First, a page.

This outlines the study procedures and if we go through it in sequence, we have the imaging here. So patients received PSMA-PET/CT in their workup in order to quantify the number of disease sites and ensure that eligibility for the trial. We then move into the treatment window and they received their first infusion of 177Lu-PSMA. This is graded by the second infusion by seven to nine weeks. One week prior to that second infusion, there's a repeat PSMA-PET/CT performed. After their second infusion, there's two subsequent follow-ups PSMA-PET/CT is performed, one at three months and one at six months following their second infusion. And notably, the first PSMA lutetium dose is standardized with the second dose adjusted on the basis of dosimetry and toxicity. Notably, dosimetry was performed radiographically using SPECT CT at 1, 24, 48, 72 and 168 hours following Lu-PSMA infusion. And then blood dosimetry was additionally performed at 5, 30, 60, 120 and 180 minutes, as well as 24, 48, 72 and 168 hours post-injection.

The primary endpoint was toxicity in this pilot study, but secondary endpoints included patient-reported quality of life, ADT-free survival, the best PSA response, as well as imaging response. The assessment was performed with weekly evaluation from the first dose through until 12 weeks after the second dose and then again, at the end of the study. Laboratory investigations were performed weekly and quality of life questionnaires were completed at baseline and every month until three months after the second dose and then again, at the end of the study.

As this was essentially an exploratory pilot study, there was not a formal sample size calculated. The dose calculations were performed using the Hermes Medical Solutions dosimetry software. This point in time, I'll pass it over to Doctor to walk us through the results of this pilot study.

Zachary Klassen: 
Thanks Chris, so this is the figure looking at the baseline characteristics of these 10 patients. You can see their age on the left, their Gleason score, primarily all high-risk disease, majority of four plus five equals nine, their PSA at the time of study entry, and then their injection dose schedule in the middle of the figure. And looking over at the right, we see the treatment broken down by color. And you can see, the first thing to point out on this figure, is that all these patients did have local therapy, primarily radical prostatectomy plus lymph node dissection. And as not to be unexpected, they all did receive Lu-PSMA as their final treatment. You can see in between, several patients had external beam radiotherapy as well.

This looks at the adverse events for these 10 patients. Most notably is that there was no Grade greater than equal to III attributed to the 177Lu-PSMA treatment. Looking at the Grade I-II most commonly was fatigued 70%, nausea 30%, xerostomia, which is often discussed when looking at Lu-PSMA, was 20%.

This looks at the quality of life based on the 10 patients in this study and, sort of, an overview highlight is that the majority of these patients did maintain a decent quality of life from baseline all the way through cycle two and month six of their treatment. There was five patients ahead of PSA response of greater than 50%, decrease in PSA during the follow-up time period. And you can see here that Patients 7 and 8 nearly had undetectable PSA. And you can see looking after the first cycle, a relatively rapid decrease in PSA for the majority of these patients. However, this figure looks at PSA response in patients with less than 50% decrease in PSA. And you can see that at the time of treatment, there really wasn't an increase or it really just wasn't that a decrease that the PSA value and what stayed relatively stable throughout the course of the follow-up.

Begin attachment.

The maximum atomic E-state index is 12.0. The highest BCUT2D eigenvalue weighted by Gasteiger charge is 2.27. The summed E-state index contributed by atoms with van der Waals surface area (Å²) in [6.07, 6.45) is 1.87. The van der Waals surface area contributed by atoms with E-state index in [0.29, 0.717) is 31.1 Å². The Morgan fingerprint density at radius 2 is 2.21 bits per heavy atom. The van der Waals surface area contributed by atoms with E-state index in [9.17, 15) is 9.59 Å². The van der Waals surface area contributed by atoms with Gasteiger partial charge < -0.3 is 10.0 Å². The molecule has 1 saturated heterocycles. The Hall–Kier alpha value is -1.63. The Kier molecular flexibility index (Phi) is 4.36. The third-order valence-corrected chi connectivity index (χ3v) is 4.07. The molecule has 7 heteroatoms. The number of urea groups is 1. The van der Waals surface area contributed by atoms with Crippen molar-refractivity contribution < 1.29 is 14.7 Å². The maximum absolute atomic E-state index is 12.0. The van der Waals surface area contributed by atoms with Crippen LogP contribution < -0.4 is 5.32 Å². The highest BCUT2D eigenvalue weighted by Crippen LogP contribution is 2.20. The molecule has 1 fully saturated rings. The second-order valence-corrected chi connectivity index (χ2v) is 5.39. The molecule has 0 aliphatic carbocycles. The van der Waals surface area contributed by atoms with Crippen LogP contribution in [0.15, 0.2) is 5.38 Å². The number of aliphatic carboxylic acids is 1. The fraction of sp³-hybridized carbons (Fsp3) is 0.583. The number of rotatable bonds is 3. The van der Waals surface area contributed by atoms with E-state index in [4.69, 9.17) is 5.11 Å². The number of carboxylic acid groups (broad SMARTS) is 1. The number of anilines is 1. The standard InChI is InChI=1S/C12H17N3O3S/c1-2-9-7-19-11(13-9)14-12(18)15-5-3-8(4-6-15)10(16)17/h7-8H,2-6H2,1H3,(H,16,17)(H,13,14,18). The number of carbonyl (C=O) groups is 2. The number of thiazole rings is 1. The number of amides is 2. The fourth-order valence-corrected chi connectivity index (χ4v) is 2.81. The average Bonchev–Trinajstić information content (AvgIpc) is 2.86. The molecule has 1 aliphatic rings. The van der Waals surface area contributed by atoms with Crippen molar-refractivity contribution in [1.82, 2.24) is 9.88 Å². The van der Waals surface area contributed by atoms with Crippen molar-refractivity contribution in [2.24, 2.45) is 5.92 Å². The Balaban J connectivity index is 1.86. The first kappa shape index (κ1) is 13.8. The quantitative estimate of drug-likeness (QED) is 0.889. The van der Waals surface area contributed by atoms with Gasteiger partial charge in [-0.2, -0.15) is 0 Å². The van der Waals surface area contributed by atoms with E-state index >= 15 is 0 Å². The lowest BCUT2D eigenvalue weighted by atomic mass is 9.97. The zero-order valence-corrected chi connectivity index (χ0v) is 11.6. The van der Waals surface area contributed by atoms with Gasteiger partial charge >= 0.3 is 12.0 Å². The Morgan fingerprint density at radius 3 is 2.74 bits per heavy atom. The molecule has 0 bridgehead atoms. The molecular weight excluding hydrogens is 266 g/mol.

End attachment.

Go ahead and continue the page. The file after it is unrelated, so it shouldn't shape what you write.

This is the radiographic response for each of these patients. And you can see here from C1W8 to C2W12 to C2W24, there was a complete response in Patient 1 and then stable disease in Patient 3, partial response in Patients 5 and 6 and a partial response in Patients 8 and 9, with the remaining progressing over the course of follow-up.

So this figure looks at the PSMA PET before and six months after 177Lu-PSMA of the three best responding patients. And figures A, B, C, and D, you can see the correlating images of a perirectal lymph node in figure A that then disappears in figure B, in the corresponding images and C and D. Patient 2, E, F, G and H, there's a subcarinal lymph node, which subsequently disappears after treatment as you can see in figure F. And then finally in the third patient, I, J, K and L, there are several pelvic lymph nodes that then subsequently decrease in intensity after their treatment, as you can see in figure J.

So several discussion points for this study. This is the first study to evaluate the Lu-PSMA in low-volume metastatic hormone-sensitive prostate cancer and there was observed safety and tolerability in these 10 patients. Notably, there were no Grade III-IV treatment toxicity and only two patients reported mild xerostomia, which resolved within one month of their treatment.

The current study administered two cycles of 3 and 6 177Lu-PSMA with eight weeks in between, which is much lower than the standard protocol of four to six cycles of 7.4 per administration for those with advanced heavily pre-treated prostate cancer. After two cycles of Lu-PSMA therapy, the median ADT-free survival of all patients was 9.5 months. With 6 months, patients still deferring hormonal treatment at the time of the analysis.

So in conclusion, Lu-PSMA appeared to be feasible and a safe treatment option modality for these 10 patients with low-volume metastatic hormone-sensitive prostate cancer. And although the patients were treated with a relatively low dose of the Lu-PSMA, the majority of patients showed a promising response to this therapy. And certainly based on the size of this study, these results support the need for further trials and evaluation of the efficacy of Lu-PSMA in low-volume metastatic disease, as well as in hormone-sensitive prostate cancer in general.
Thank you very much for your attention and we hope you enjoyed this UroToday Journal club.